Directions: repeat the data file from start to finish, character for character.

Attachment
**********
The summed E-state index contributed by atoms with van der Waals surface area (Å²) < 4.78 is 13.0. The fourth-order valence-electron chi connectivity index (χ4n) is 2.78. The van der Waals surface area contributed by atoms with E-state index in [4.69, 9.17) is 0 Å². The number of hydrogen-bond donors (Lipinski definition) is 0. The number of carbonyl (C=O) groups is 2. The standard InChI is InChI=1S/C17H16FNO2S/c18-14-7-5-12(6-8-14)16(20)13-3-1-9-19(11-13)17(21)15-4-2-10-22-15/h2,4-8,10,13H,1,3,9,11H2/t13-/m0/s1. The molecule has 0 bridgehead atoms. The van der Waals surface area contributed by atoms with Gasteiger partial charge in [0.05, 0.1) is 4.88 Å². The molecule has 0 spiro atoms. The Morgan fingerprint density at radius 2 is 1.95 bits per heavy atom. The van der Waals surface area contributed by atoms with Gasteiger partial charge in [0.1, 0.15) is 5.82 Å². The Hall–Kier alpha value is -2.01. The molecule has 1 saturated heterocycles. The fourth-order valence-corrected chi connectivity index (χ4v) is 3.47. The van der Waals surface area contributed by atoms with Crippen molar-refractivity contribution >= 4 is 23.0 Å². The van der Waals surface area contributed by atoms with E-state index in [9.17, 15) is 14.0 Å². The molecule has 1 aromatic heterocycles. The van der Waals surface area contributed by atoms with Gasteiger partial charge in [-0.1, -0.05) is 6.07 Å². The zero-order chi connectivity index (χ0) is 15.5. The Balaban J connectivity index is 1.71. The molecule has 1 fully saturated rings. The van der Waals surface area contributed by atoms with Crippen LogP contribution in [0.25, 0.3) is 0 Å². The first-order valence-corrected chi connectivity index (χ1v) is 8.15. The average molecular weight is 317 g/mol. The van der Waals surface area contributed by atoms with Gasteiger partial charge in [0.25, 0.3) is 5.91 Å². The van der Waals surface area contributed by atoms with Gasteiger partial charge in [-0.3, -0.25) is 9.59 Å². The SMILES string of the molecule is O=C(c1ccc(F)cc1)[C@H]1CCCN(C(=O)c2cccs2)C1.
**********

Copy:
The summed E-state index contributed by atoms with van der Waals surface area (Å²) < 4.78 is 13.0. The fourth-order valence-electron chi connectivity index (χ4n) is 2.78. The van der Waals surface area contributed by atoms with E-state index in [4.69, 9.17) is 0 Å². The number of hydrogen-bond donors (Lipinski definition) is 0. The number of carbonyl (C=O) groups is 2. The standard InChI is InChI=1S/C17H16FNO2S/c18-14-7-5-12(6-8-14)16(20)13-3-1-9-19(11-13)17(21)15-4-2-10-22-15/h2,4-8,10,13H,1,3,9,11H2/t13-/m0/s1. The molecule has 0 bridgehead atoms. The van der Waals surface area contributed by atoms with Gasteiger partial charge in [0.05, 0.1) is 4.88 Å². The molecule has 0 spiro atoms. The Morgan fingerprint density at radius 2 is 1.95 bits per heavy atom. The van der Waals surface area contributed by atoms with Gasteiger partial charge in [0.1, 0.15) is 5.82 Å². The Hall–Kier alpha value is -2.01. The molecule has 1 saturated heterocycles. The fourth-order valence-corrected chi connectivity index (χ4v) is 3.47. The van der Waals surface area contributed by atoms with Crippen molar-refractivity contribution >= 4 is 23.0 Å². The van der Waals surface area contributed by atoms with E-state index in [9.17, 15) is 14.0 Å². The molecule has 1 aromatic heterocycles. The van der Waals surface area contributed by atoms with Gasteiger partial charge in [-0.1, -0.05) is 6.07 Å². The zero-order chi connectivity index (χ0) is 15.5. The Balaban J connectivity index is 1.71. The molecule has 1 fully saturated rings. The van der Waals surface area contributed by atoms with Crippen LogP contribution in [0.25, 0.3) is 0 Å². The first-order valence-corrected chi connectivity index (χ1v) is 8.15. The average molecular weight is 317 g/mol. The van der Waals surface area contributed by atoms with Gasteiger partial charge in [0.25, 0.3) is 5.91 Å². The van der Waals surface area contributed by atoms with Gasteiger partial charge in [-0.3, -0.25) is 9.59 Å². The SMILES string of the molecule is O=C(c1ccc(F)cc1)[C@H]1CCCN(C(=O)c2cccs2)C1.